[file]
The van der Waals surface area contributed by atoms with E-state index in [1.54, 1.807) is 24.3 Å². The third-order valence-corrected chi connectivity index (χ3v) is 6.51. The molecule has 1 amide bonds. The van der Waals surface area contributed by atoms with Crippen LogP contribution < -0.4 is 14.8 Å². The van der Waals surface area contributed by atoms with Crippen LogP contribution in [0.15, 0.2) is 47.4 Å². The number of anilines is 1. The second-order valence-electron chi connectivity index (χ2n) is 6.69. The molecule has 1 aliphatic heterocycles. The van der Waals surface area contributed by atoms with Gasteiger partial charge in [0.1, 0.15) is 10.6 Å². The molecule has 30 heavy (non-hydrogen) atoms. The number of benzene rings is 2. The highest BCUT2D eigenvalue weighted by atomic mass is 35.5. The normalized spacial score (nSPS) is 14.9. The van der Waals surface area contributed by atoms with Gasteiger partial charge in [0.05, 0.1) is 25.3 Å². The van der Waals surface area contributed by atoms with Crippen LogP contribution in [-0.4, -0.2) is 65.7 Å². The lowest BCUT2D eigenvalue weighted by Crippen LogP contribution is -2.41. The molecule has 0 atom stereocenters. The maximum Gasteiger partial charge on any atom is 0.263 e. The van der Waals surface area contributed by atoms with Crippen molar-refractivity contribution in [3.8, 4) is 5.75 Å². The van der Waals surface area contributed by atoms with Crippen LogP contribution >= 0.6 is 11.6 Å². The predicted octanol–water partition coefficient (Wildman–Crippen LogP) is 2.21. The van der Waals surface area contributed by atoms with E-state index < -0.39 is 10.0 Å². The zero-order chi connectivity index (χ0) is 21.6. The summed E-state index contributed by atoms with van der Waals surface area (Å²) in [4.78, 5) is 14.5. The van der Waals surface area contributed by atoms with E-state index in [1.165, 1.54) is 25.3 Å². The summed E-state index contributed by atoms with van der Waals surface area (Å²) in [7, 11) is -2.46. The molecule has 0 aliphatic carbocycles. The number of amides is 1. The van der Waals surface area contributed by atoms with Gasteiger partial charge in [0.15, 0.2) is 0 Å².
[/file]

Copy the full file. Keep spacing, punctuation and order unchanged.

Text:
The van der Waals surface area contributed by atoms with E-state index in [1.54, 1.807) is 24.3 Å². The third-order valence-corrected chi connectivity index (χ3v) is 6.51. The molecule has 1 amide bonds. The van der Waals surface area contributed by atoms with Crippen LogP contribution < -0.4 is 14.8 Å². The van der Waals surface area contributed by atoms with Crippen LogP contribution in [0.15, 0.2) is 47.4 Å². The number of anilines is 1. The second-order valence-electron chi connectivity index (χ2n) is 6.69. The molecule has 1 aliphatic heterocycles. The van der Waals surface area contributed by atoms with Gasteiger partial charge in [0.1, 0.15) is 10.6 Å². The molecule has 30 heavy (non-hydrogen) atoms. The number of benzene rings is 2. The highest BCUT2D eigenvalue weighted by atomic mass is 35.5. The normalized spacial score (nSPS) is 14.9. The van der Waals surface area contributed by atoms with Gasteiger partial charge in [0.05, 0.1) is 25.3 Å². The van der Waals surface area contributed by atoms with Crippen LogP contribution in [-0.4, -0.2) is 65.7 Å². The lowest BCUT2D eigenvalue weighted by Crippen LogP contribution is -2.41. The molecule has 0 atom stereocenters. The maximum Gasteiger partial charge on any atom is 0.263 e. The van der Waals surface area contributed by atoms with Crippen molar-refractivity contribution in [3.8, 4) is 5.75 Å². The van der Waals surface area contributed by atoms with Crippen LogP contribution >= 0.6 is 11.6 Å². The predicted octanol–water partition coefficient (Wildman–Crippen LogP) is 2.21. The van der Waals surface area contributed by atoms with E-state index < -0.39 is 10.0 Å². The zero-order chi connectivity index (χ0) is 21.6. The summed E-state index contributed by atoms with van der Waals surface area (Å²) in [4.78, 5) is 14.5. The van der Waals surface area contributed by atoms with E-state index in [1.165, 1.54) is 25.3 Å². The summed E-state index contributed by atoms with van der Waals surface area (Å²) in [7, 11) is -2.46. The molecule has 0 aliphatic carbocycles. The number of amides is 1. The van der Waals surface area contributed by atoms with Gasteiger partial charge in [0.15, 0.2) is 0 Å².